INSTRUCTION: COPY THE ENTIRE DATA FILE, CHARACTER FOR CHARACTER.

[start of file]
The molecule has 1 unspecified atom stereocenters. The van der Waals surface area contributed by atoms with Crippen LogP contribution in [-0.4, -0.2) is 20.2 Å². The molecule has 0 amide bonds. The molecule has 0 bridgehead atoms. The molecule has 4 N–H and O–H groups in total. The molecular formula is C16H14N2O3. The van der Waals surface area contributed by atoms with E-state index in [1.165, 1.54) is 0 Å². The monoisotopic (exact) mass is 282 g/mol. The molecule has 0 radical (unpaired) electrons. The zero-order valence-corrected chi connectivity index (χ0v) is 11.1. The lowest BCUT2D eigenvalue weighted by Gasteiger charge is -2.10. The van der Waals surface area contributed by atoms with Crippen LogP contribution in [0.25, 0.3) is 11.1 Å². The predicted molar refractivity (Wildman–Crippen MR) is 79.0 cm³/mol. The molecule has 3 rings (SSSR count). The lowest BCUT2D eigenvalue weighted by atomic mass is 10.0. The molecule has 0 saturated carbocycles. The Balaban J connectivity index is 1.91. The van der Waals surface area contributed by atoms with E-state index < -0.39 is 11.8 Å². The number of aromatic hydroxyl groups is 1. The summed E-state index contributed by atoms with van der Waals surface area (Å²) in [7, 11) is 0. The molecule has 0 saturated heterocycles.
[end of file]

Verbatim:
The molecule has 1 unspecified atom stereocenters. The van der Waals surface area contributed by atoms with Crippen LogP contribution in [-0.4, -0.2) is 20.2 Å². The molecule has 0 amide bonds. The molecule has 0 bridgehead atoms. The molecule has 4 N–H and O–H groups in total. The molecular formula is C16H14N2O3. The van der Waals surface area contributed by atoms with E-state index in [1.165, 1.54) is 0 Å². The monoisotopic (exact) mass is 282 g/mol. The molecule has 0 radical (unpaired) electrons. The zero-order valence-corrected chi connectivity index (χ0v) is 11.1. The lowest BCUT2D eigenvalue weighted by Gasteiger charge is -2.10. The van der Waals surface area contributed by atoms with Crippen LogP contribution in [0.25, 0.3) is 11.1 Å². The predicted molar refractivity (Wildman–Crippen MR) is 79.0 cm³/mol. The molecule has 3 rings (SSSR count). The lowest BCUT2D eigenvalue weighted by atomic mass is 10.0. The molecule has 0 saturated carbocycles. The Balaban J connectivity index is 1.91. The van der Waals surface area contributed by atoms with E-state index < -0.39 is 11.8 Å². The number of aromatic hydroxyl groups is 1. The summed E-state index contributed by atoms with van der Waals surface area (Å²) in [7, 11) is 0. The molecule has 0 saturated heterocycles.